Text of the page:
Insomnia, Oil on Canvas, 48 x 60 inches, 2017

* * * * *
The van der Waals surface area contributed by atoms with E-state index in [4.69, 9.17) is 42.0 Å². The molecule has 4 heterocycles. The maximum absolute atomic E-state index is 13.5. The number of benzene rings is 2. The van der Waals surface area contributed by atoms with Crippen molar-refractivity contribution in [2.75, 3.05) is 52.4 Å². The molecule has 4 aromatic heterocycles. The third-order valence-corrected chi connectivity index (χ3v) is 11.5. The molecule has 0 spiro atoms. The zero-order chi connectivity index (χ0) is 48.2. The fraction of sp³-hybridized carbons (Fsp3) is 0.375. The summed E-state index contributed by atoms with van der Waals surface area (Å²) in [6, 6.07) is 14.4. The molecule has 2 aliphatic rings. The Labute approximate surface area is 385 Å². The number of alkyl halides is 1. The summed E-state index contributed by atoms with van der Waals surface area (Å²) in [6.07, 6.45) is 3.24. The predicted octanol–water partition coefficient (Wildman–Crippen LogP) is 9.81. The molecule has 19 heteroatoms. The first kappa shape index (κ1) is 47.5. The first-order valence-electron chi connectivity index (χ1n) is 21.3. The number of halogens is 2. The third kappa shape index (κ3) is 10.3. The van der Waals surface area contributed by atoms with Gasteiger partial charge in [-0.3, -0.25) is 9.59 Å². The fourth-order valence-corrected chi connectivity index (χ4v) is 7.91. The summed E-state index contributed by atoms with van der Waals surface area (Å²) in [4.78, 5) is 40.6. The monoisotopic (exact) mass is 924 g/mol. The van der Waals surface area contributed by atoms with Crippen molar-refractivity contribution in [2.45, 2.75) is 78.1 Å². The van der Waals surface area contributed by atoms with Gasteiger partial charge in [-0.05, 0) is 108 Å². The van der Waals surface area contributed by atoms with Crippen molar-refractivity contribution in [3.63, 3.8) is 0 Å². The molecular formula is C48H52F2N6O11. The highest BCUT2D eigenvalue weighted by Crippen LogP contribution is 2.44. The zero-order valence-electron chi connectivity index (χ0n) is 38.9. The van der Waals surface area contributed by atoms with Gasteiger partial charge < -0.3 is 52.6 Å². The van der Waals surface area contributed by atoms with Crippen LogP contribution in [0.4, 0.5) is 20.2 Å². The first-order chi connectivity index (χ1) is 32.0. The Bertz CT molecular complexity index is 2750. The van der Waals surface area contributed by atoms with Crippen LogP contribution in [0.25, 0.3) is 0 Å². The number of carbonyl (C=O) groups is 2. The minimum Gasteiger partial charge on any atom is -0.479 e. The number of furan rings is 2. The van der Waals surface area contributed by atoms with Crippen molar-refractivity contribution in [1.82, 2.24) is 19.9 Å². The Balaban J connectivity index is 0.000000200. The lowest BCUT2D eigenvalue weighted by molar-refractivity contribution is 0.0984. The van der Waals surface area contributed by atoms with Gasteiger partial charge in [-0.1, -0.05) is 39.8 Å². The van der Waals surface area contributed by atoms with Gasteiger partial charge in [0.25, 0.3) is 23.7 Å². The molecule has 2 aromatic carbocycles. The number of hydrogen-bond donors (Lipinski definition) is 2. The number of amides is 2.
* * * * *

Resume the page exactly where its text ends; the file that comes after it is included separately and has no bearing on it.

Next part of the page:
I traveled to Italy in 2017. When I saw Michelangelo's favorite sculpture, "The Sleeping Ariadne," 6AD, at the Uffizi Museum in Florence, I knew that I wanted to make this painting. "Ariadne's Sleep" was a popular motif in Roman statuary and early Greek vessels. While controversy exists among scholars as to Ariadne's true identity, most agree that the Uffizi's sculpture depicts a restless and oppressive sleep. I referenced antiquity and strove to contemporize line and the ancient theme of "Ariadne's Sleep" by studying the angles, contours, divisions, and folds of the fabric in Michelangelo's favorite piece. Through this approach, "The Sleeping Ariadne" became the catalyst for "Insomnia." The painting is comprised of a single luminous line that changes color, moves forward and backward, then seamlessly connects back to itself. To make these paintings, I mix up to 100 gradients or color and lay them down one brush stroke at a time as I gauge where the line is headed to assure that adjacent lines and perpendicular junctions are of varied colors to make them pop.